Next, a decision must be made regarding what information needs to be stored. This is accomplished by applying an additional sigmoid layer (red, it). New values are then added to the cell state (C^t) by using a tanh layer (green). Eqs. (2) and (3) present these procedures mathematically.


The line at the top of the cell is known as the cell state (Ct) and has interactions with all components. Information has the opportunity of being forgotten when the old state (Ct1) is multiplied by the result of the first forget gate (ft). The product of the second (red) and third (green) gates are then added which results in new information being provided to the cell state and is represented by Eq. (4).


Lastly, the output layer of the LSTM cell determines the forecast for the current time step. A sigmoid layer (blue) and tanh layer are multiplied to generate an output (yt). This final step is represented by Eqs. (5) and (6).


The result of this computational procedure is a time series forecast of future values. However, a large amount of data must be gathered to use as a model input. This data is presented in the next section.

3.2 Data required

Historic stream stage height for the location further explained in Section 4 must first be gathered. 113,994 data points were procured that correspond to 15-minute intervals from May 19, 2016 (5 PM) – September 1, 2019 (4 PM). Stage height is herein referred to as ‘gauge height’ to account for the source of the data. This data is represented graphically in Figure 3 [22].

Figure 3.

Stream stage height for example locations.

Using USGS’ flood inundation mapper (FIM), these gauge heights can be tied to a specific flood inundation profile [23]. The FIM is a publicly available tool that provides resulting flood inundation maps for one-foot gauge height increments in image format (.tif). A sliding bar that accomplishes this is available on the online user interface and is presented in Figure 4.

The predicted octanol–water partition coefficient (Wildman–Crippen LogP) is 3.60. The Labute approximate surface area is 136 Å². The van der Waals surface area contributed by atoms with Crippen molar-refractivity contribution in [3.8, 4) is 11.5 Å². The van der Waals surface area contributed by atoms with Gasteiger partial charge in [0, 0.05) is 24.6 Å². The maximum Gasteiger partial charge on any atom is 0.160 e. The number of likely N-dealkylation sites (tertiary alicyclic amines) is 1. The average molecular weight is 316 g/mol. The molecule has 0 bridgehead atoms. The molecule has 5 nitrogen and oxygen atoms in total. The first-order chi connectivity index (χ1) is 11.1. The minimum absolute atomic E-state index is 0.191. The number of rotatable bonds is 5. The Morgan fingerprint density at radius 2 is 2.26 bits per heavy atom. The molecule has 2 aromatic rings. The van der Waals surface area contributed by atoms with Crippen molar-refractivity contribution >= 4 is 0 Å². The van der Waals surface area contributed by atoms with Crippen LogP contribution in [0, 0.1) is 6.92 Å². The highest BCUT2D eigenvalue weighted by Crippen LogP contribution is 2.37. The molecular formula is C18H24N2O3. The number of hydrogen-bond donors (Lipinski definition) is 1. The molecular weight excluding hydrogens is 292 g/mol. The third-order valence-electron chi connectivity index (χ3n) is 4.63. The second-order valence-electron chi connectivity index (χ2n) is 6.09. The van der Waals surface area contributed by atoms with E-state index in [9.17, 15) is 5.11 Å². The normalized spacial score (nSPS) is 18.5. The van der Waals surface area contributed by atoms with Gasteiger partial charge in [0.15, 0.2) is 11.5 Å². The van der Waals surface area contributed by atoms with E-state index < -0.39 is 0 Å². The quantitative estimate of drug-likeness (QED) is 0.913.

Figure 4.

FIM sliding gauge height tool.

An example of a flash flood inundation profile being uploaded to a GIS software is provided in Figure 5. Purple lines correspond to road network data derived from the National Transportation Dataset [24]. Blue raster (grids of pixels) imagery denote the depth of water at discrete locations where darker blue reflects deeper water. Useful geoprocessing techniques that generate actionable decision support tools are presented in the next section.

Figure 5.

Flood inundation profile example.

3.3 Geoprocessing procedures

Traffic decisions makers are tasked with identifying flood affected road segments. In Figure 5, it can be observed that the flood inundation profile does overlap certain road segments. Relying on visual inspection alone is time consuming and prone to inaccuracies due to human error. A solution to this issue is the application of a set of straightforward geoprocessing tools that are built-in to most GIS softwares: conversion and intersection.

Some tools do not allow raster and vector data layer interoperability. Therefore, it is necessary to convert one of the data layers to establish a consistent data type. One approach is to convert the raster layer into a vector layer using the conversion tool within ArcGIS. Figure 6 illustrates the result of this operation. The flood inundation profile has been converted into several points at 1-m increments. This spatial resolution can be modified by the user. The road network has been changed from its previous color to improve readability.